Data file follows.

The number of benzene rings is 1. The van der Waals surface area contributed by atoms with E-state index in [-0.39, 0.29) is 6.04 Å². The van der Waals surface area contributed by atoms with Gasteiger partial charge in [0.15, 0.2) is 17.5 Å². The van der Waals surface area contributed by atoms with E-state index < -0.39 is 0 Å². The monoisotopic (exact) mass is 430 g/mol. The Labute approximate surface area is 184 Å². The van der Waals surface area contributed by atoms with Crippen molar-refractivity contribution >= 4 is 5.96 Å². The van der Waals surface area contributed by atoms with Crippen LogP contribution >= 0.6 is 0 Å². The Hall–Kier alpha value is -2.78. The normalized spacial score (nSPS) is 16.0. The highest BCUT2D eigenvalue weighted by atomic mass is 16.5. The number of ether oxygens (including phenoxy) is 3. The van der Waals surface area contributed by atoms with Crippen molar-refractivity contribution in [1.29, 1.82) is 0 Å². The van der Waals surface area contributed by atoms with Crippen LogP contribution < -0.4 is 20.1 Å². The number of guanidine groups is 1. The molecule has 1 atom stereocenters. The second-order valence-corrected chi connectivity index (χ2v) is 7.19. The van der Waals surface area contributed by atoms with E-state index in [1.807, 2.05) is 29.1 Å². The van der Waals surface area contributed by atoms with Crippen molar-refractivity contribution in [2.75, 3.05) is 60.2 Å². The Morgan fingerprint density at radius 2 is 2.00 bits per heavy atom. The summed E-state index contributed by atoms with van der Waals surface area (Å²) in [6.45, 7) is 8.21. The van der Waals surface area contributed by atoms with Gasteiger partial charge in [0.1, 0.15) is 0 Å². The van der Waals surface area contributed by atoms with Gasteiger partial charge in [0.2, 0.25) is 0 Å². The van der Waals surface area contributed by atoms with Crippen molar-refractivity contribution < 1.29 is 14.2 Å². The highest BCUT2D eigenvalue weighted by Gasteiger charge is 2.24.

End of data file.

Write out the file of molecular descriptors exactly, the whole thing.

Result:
The number of benzene rings is 1. The van der Waals surface area contributed by atoms with E-state index in [-0.39, 0.29) is 6.04 Å². The van der Waals surface area contributed by atoms with Gasteiger partial charge in [0.15, 0.2) is 17.5 Å². The van der Waals surface area contributed by atoms with E-state index < -0.39 is 0 Å². The monoisotopic (exact) mass is 430 g/mol. The Labute approximate surface area is 184 Å². The van der Waals surface area contributed by atoms with Crippen molar-refractivity contribution >= 4 is 5.96 Å². The van der Waals surface area contributed by atoms with Crippen LogP contribution >= 0.6 is 0 Å². The Hall–Kier alpha value is -2.78. The normalized spacial score (nSPS) is 16.0. The highest BCUT2D eigenvalue weighted by atomic mass is 16.5. The number of ether oxygens (including phenoxy) is 3. The van der Waals surface area contributed by atoms with Crippen molar-refractivity contribution in [1.29, 1.82) is 0 Å². The van der Waals surface area contributed by atoms with Crippen LogP contribution < -0.4 is 20.1 Å². The number of guanidine groups is 1. The molecule has 1 atom stereocenters. The second-order valence-corrected chi connectivity index (χ2v) is 7.19. The van der Waals surface area contributed by atoms with E-state index in [1.807, 2.05) is 29.1 Å². The van der Waals surface area contributed by atoms with Crippen molar-refractivity contribution in [2.75, 3.05) is 60.2 Å². The Morgan fingerprint density at radius 2 is 2.00 bits per heavy atom. The summed E-state index contributed by atoms with van der Waals surface area (Å²) in [6.45, 7) is 8.21. The van der Waals surface area contributed by atoms with Gasteiger partial charge in [0.1, 0.15) is 0 Å². The van der Waals surface area contributed by atoms with Gasteiger partial charge in [0.2, 0.25) is 0 Å². The van der Waals surface area contributed by atoms with Crippen molar-refractivity contribution < 1.29 is 14.2 Å². The highest BCUT2D eigenvalue weighted by Gasteiger charge is 2.24.